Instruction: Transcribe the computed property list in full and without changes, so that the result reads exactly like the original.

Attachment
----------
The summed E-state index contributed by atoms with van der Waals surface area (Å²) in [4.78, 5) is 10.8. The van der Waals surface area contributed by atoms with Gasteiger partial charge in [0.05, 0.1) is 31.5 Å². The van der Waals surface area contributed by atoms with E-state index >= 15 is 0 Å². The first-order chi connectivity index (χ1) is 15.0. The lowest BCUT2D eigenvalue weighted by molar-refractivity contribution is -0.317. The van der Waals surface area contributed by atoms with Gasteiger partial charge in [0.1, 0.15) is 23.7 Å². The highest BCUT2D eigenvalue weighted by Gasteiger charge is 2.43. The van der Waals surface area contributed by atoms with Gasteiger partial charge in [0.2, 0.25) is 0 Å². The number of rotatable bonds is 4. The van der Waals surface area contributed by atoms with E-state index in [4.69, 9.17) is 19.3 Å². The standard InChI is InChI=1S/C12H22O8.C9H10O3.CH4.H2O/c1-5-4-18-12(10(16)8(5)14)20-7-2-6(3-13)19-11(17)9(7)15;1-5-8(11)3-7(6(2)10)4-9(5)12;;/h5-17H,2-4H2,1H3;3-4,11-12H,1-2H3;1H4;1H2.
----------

The summed E-state index contributed by atoms with van der Waals surface area (Å²) in [4.78, 5) is 10.8. The van der Waals surface area contributed by atoms with Gasteiger partial charge in [0.05, 0.1) is 31.5 Å². The van der Waals surface area contributed by atoms with E-state index >= 15 is 0 Å². The first-order chi connectivity index (χ1) is 15.0. The lowest BCUT2D eigenvalue weighted by molar-refractivity contribution is -0.317. The van der Waals surface area contributed by atoms with Gasteiger partial charge in [0.1, 0.15) is 23.7 Å². The highest BCUT2D eigenvalue weighted by Gasteiger charge is 2.43. The van der Waals surface area contributed by atoms with Gasteiger partial charge in [0.2, 0.25) is 0 Å². The number of rotatable bonds is 4. The van der Waals surface area contributed by atoms with E-state index in [4.69, 9.17) is 19.3 Å². The standard InChI is InChI=1S/C12H22O8.C9H10O3.CH4.H2O/c1-5-4-18-12(10(16)8(5)14)20-7-2-6(3-13)19-11(17)9(7)15;1-5-8(11)3-7(6(2)10)4-9(5)12;;/h5-17H,2-4H2,1H3;3-4,11-12H,1-2H3;1H4;1H2.